Six Pumps That Can Be Purchased New Through Private Health Insurance
Diabetic Living Australia|March - April 2021
It can be tough keeping up with diabetes technology, so we asked blogger David Burren of Bionic Wookiee to explain what’s currently available
David Burren

For new pumps to be available in Australia, the first hurdle they need to clear is registration with the Therapeutic Goods Administration (TGA), after which doctors and suppliers are legally allowed to talk about them. The next hurdle is getting the pumps on the government’s Prostheses List, so they’re eligible for supply by health insurance.

Most people don’t want to pay outright for their pump and rely on health insurance. The insurers don’t care which pump it is, as long as it’s on the list. The Prostheses List is updated several times a year on a regular cycle. There are changes to this list every year, but at the time of writing, there are six pumps that can be purchased new through private health insurance:

  • Accu-Chek Combo

  • Accu-Chek Solo

  • Tandem t: slim X2 (although sales are currently on hold)

  • Mylife YpsoPump

  • Medtronic MiniMed 670G and MiniMed 770G

Once you have a pump, you will need to pay for the consumables. NDSS subsidizes the reservoirs and infusion sets for all the above pumps (as long as you’re registered as a pump user), which is a huge cost saving.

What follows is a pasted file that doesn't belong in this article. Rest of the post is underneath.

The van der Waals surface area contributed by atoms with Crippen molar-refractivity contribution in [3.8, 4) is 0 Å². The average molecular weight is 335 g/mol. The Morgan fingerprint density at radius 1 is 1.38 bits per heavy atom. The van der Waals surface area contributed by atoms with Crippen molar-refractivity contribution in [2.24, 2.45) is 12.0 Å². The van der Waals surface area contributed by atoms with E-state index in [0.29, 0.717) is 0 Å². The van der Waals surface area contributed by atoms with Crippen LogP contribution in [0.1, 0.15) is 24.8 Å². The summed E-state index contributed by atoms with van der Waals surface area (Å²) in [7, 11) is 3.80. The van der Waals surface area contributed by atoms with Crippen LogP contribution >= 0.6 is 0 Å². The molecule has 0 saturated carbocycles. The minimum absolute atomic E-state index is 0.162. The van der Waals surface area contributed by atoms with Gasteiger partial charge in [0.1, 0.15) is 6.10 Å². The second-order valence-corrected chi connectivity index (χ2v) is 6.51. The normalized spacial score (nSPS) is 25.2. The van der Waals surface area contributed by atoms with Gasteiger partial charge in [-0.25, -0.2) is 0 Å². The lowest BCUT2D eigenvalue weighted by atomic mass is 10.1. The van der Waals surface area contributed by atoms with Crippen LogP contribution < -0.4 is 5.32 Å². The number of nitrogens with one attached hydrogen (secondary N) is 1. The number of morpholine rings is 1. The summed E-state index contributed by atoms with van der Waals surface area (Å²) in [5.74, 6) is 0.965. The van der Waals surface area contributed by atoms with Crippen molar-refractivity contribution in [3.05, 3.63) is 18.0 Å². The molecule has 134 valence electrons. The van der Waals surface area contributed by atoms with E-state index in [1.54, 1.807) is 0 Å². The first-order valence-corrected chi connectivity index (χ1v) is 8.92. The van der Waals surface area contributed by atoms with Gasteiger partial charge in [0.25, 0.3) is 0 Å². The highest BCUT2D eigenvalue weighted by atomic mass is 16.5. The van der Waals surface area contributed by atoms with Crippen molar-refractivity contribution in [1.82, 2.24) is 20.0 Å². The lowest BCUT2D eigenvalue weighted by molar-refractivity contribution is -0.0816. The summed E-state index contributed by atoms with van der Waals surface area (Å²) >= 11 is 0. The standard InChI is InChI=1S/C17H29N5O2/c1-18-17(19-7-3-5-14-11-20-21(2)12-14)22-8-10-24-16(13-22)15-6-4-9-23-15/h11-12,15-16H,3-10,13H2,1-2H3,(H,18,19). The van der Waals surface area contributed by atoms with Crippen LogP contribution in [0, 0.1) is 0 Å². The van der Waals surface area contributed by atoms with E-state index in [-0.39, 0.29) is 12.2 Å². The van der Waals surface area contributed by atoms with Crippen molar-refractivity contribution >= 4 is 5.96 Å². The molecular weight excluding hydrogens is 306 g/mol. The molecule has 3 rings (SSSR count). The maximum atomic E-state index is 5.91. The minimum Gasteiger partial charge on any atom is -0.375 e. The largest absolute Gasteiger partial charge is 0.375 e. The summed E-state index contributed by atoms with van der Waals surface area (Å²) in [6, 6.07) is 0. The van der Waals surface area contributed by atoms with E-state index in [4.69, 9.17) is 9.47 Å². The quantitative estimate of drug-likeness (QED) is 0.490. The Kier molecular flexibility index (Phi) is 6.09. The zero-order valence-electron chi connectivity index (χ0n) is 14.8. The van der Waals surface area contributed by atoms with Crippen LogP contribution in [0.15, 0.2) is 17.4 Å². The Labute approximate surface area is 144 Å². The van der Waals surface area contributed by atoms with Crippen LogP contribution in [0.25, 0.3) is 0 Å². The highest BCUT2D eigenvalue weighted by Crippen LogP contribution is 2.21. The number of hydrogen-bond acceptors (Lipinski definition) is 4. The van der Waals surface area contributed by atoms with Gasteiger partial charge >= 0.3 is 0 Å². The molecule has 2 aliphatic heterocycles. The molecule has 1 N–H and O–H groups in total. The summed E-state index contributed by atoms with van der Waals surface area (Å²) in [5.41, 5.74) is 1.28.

We see people talking about pumps available in other markets (such as the US), but we do have a reasonable selection here. Note that some pumps used overseas do not fit this model. For example, in the case of the OmniPod, there’s essentially no ‘pump’ for the insurer to buy for you; all the cost is in the consumables – a new pump every three days. This may be the main reason that the OmniPod is not available in Australia.

A note about ‘closed-loop’ systems, which use your CGM data to dynamically adjust your pump’s delivery of insulin. These are not the mythical complete ‘artificial pancreas’ replacement, but they do add a lot of automation to help you manage your diabetes. Several pumps in this article integrate commercial closed-loop systems, and some others are supported by unofficial DIY systems.

Accu-Chek Combo

This pump is a relatively old design, but it has proven a reliable performer over the years. The system comprises a pump along with a BG meter, which is used as a remote control so the pump doesn't have to be taken out of your pocket with normal use.

The pump can be used with any of the Roche/Accu-Chek infusion sets, along with the Cleo 90, the Orbit sets, and several of the Medtronic sets.

The Combo can also be integrated into the unofficial AndroidAPS software to form a closed-loop system.

Accu-Chek Solo

This tubeless patch pump has multiple components, starting with a cannula patch onto which the pump clips, as well as a phone-sized handset.

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